Johnson County has had enough of Fort Worth and Tarrant County’s sewage.
Members of the Johnson County Commissioners Court, during their Friday meeting approved a resolution calling for a temporary halt of dumping from both entities.
“Permits to authorize the disposal of septage sludge in the form of biosolids in Johnson County have repeatedly been authorized by the Texas Commission on Environmental Quality without the consent of the Johnson County Commissioners Court,” the resolution reads.
Commissioner Larry Woolley said the practice is especially pernicious in his and Commissioner Rick Bailey’s precincts.
“Our phones have been blowing up because of the odors,” Woolley said. “That’s a common thing. But the problem now is the unknowns surrounding the possible existence of COVID-19 in the waste. Nobody knows what impact that’s going to have on the biosolids and what lasting impact it could have.”
Johnson County in 2016 petitioned TCEQ for local control of permitting on such dumping but got nowhere, Bailey said.
Thousands of tons of biosolids are routinely dumped on hundreds of acres of real property in Johnson County, Woolley added.
Two companies — Renda originally and now, under a new contract, Synagro — transport “significant amount of biosolids” from Tarrant County and Fort Worth including city sewage and hospital district waste, according to the resolution.
“According to TCEQ, water quality is unaffected by these applications although water quality is un-monitored by TCEQ,” according to the resolution. “And according to TCEQ, offensive odors are not allowed although noxious odors are ever present in these areas and air quality is un-monitored by TCEQ.”
The resolution calls for research and studies to be performed to ensure the absence of COVID-19 in the biosolids to determine whether or not they are harmful to county residents. The resolution “respectfully requests” that all operations of distribution of biosolids in Johnson County by Renda and/or Synagro cease until testing can be done.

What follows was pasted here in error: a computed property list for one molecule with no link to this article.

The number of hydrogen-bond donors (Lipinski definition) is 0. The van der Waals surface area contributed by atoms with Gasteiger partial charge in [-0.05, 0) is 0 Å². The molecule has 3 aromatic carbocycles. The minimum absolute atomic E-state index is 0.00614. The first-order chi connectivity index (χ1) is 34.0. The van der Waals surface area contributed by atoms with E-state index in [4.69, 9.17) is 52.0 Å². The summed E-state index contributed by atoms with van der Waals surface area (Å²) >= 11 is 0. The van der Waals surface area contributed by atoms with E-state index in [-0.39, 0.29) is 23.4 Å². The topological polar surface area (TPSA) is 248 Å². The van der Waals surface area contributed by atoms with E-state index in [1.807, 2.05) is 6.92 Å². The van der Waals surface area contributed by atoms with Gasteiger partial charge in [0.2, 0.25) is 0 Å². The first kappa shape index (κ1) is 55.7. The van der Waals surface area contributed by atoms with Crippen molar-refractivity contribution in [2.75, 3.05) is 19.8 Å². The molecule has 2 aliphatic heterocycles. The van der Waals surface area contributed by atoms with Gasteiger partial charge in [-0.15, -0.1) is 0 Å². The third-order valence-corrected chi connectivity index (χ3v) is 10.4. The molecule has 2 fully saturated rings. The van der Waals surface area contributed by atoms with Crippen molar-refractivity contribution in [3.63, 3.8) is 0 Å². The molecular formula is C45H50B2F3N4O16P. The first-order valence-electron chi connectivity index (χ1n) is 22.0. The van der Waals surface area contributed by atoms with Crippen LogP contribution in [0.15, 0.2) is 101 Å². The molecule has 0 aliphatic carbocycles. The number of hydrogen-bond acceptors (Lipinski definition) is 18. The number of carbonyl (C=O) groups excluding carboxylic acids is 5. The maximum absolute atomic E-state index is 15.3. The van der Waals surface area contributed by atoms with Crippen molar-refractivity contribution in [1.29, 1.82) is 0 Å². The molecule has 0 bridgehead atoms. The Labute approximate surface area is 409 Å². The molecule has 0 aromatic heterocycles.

County Judge Roger Harmon said he intends to dispatch letters to Tarrant County and Fort Worth to that effect. Should the letters fail to achieve the desired results Johnson County may take legal action.
Woolley said that the sewage products are supposed to be dried before transporting and dumping but are more often wet and therefore more malodorous and otherwise problematic.
25 percent order
After several weeks of being shut down courtesy of state and other orders certain businesses deemed non-essential may now reopen albeit with conditions. One of those conditions — as per Gov. Greg Abbott’s latest orders — requires those businesses to limit foot traffic within their facilities to 25 percent of capacity.
Too little by half, Bailey said.
“We’re being governed along with Dallas, Harris and the other big counties,” Bailey said. “Johnson County shouldn’t be regulated by the standard of bigger counties. Counties our size should be allowed to weigh the odds. At 25 percent it’s not even worth reopening for a lot of our stores and restaurants.”
Bailey said several residents have urged the commissioners court to “step up” and push for a 50 percent capacity limit.
“So many are unemployed right now that they don’t have the money to go out to restaurants anyway,” Bailey said. “You figure about 25 percent of our residents aren’t going to feel safe, be ready to go out just yet, which leaves the rest free to decide wether they want to get back out in public and go to restaurants and stores.”
Abbott’s orders allow for 50 percent, but only in counties that have recorded five or fewer confirmed COVID-19 cases.
Declarations of Local Disaster, as implemented in Johnson County and throughout Texas, generally address events such as tornadoes or hurricanes and usually last a few days, Bailey said.
“This has gone on for weeks,” Bailey said. “There’s not going to be anything to come back to for so many people if this goes on much longer. We’ve got to do what we have to do to let our people open their businesses and get their lives back.”
Harmon said he agreed insomuch as that he wished Abbott would have set a higher limit. Harmon otherwise said the county’s hands are tied.
“I hoped [Abbott] would’ve been more flexible on his plan but we don’t meet the qualifications for a [higher allowable occupancy percentage],” Harmon said. “I hope, in his next set of orders, he opens up the restrictions more. But we’re going to follow what he’s done.”
It’s a Catch-22, Harmon said, between the need to reopen businesses and ensure public safety.
“This virus is real,” Harmon said. “And we’ve got to consider that we’re not far from Fort Worth, or Dallas for that matter, and that we have people going back and forth between those places everyday.”
Johnson County Emergency Management Director Jamie Moore relayed that, as of Thursday, 82 confirmed cases of COVID-19 have been reported in the county. Of that number 45 have been released and four have died.
Moore noted that free testing for the virus resumes on Monday.